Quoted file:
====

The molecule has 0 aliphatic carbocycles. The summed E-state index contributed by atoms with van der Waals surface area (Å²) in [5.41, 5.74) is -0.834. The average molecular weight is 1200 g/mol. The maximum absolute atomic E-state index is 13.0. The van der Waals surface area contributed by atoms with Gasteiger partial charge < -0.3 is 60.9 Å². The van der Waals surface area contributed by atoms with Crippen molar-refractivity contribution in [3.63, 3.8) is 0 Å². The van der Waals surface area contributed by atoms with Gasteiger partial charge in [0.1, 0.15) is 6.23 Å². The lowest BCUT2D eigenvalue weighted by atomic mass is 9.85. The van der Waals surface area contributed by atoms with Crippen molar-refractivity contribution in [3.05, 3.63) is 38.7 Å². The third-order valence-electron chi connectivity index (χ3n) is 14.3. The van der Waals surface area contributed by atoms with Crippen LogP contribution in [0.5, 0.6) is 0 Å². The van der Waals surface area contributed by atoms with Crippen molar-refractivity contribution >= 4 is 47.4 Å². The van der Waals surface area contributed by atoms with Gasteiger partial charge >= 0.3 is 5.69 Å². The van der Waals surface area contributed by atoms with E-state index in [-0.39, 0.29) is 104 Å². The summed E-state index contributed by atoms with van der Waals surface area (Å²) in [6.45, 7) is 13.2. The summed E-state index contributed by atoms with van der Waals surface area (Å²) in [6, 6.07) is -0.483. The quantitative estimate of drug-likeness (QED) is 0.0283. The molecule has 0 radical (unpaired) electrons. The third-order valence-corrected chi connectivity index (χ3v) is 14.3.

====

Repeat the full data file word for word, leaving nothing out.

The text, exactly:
The molecule has 0 aliphatic carbocycles. The summed E-state index contributed by atoms with van der Waals surface area (Å²) in [5.41, 5.74) is -0.834. The average molecular weight is 1200 g/mol. The maximum absolute atomic E-state index is 13.0. The van der Waals surface area contributed by atoms with Gasteiger partial charge < -0.3 is 60.9 Å². The van der Waals surface area contributed by atoms with Crippen molar-refractivity contribution in [3.63, 3.8) is 0 Å². The van der Waals surface area contributed by atoms with Gasteiger partial charge in [0.1, 0.15) is 6.23 Å². The lowest BCUT2D eigenvalue weighted by atomic mass is 9.85. The van der Waals surface area contributed by atoms with Crippen molar-refractivity contribution in [3.05, 3.63) is 38.7 Å². The third-order valence-electron chi connectivity index (χ3n) is 14.3. The van der Waals surface area contributed by atoms with Crippen LogP contribution in [0.5, 0.6) is 0 Å². The van der Waals surface area contributed by atoms with Crippen molar-refractivity contribution >= 4 is 47.4 Å². The van der Waals surface area contributed by atoms with Gasteiger partial charge >= 0.3 is 5.69 Å². The van der Waals surface area contributed by atoms with E-state index in [-0.39, 0.29) is 104 Å². The summed E-state index contributed by atoms with van der Waals surface area (Å²) in [6.45, 7) is 13.2. The summed E-state index contributed by atoms with van der Waals surface area (Å²) in [6, 6.07) is -0.483. The quantitative estimate of drug-likeness (QED) is 0.0283. The molecule has 0 radical (unpaired) electrons. The third-order valence-corrected chi connectivity index (χ3v) is 14.3.